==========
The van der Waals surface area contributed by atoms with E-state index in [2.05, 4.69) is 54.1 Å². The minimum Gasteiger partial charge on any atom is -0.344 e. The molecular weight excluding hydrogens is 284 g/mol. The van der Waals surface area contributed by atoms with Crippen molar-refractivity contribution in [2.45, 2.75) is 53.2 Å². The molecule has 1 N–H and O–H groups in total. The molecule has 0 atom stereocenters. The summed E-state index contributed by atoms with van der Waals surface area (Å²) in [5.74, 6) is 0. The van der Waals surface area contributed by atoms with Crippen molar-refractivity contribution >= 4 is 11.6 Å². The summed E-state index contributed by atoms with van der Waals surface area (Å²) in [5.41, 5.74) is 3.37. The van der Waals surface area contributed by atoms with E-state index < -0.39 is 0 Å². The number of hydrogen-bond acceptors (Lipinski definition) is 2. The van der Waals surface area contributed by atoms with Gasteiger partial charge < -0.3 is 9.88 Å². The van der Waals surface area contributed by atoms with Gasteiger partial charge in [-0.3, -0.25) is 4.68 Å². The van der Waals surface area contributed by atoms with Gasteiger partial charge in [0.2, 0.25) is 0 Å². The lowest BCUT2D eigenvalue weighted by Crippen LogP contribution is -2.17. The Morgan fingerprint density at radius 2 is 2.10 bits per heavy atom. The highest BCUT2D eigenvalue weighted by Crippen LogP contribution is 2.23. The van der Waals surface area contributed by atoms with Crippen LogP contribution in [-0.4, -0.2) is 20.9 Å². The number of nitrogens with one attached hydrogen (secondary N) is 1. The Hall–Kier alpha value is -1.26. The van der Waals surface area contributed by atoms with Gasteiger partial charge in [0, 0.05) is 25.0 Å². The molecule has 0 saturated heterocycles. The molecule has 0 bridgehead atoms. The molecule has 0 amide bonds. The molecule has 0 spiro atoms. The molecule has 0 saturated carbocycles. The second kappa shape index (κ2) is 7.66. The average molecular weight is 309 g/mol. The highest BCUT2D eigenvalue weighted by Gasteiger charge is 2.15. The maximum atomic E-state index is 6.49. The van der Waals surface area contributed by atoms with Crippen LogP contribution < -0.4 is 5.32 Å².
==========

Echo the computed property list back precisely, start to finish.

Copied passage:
The van der Waals surface area contributed by atoms with E-state index in [2.05, 4.69) is 54.1 Å². The minimum Gasteiger partial charge on any atom is -0.344 e. The molecular weight excluding hydrogens is 284 g/mol. The van der Waals surface area contributed by atoms with Crippen molar-refractivity contribution in [2.45, 2.75) is 53.2 Å². The molecule has 1 N–H and O–H groups in total. The molecule has 0 atom stereocenters. The summed E-state index contributed by atoms with van der Waals surface area (Å²) in [5.74, 6) is 0. The van der Waals surface area contributed by atoms with Crippen molar-refractivity contribution >= 4 is 11.6 Å². The summed E-state index contributed by atoms with van der Waals surface area (Å²) in [5.41, 5.74) is 3.37. The van der Waals surface area contributed by atoms with E-state index < -0.39 is 0 Å². The number of hydrogen-bond acceptors (Lipinski definition) is 2. The van der Waals surface area contributed by atoms with Gasteiger partial charge < -0.3 is 9.88 Å². The van der Waals surface area contributed by atoms with Gasteiger partial charge in [-0.3, -0.25) is 4.68 Å². The van der Waals surface area contributed by atoms with Gasteiger partial charge in [0.2, 0.25) is 0 Å². The lowest BCUT2D eigenvalue weighted by Crippen LogP contribution is -2.17. The Morgan fingerprint density at radius 2 is 2.10 bits per heavy atom. The highest BCUT2D eigenvalue weighted by Crippen LogP contribution is 2.23. The van der Waals surface area contributed by atoms with Crippen LogP contribution in [-0.4, -0.2) is 20.9 Å². The number of nitrogens with one attached hydrogen (secondary N) is 1. The Hall–Kier alpha value is -1.26. The van der Waals surface area contributed by atoms with Gasteiger partial charge in [0, 0.05) is 25.0 Å². The molecule has 0 saturated heterocycles. The molecule has 0 bridgehead atoms. The molecule has 0 amide bonds. The molecule has 0 spiro atoms. The molecule has 0 saturated carbocycles. The second kappa shape index (κ2) is 7.66. The average molecular weight is 309 g/mol. The highest BCUT2D eigenvalue weighted by Gasteiger charge is 2.15. The maximum atomic E-state index is 6.49. The van der Waals surface area contributed by atoms with Crippen LogP contribution < -0.4 is 5.32 Å².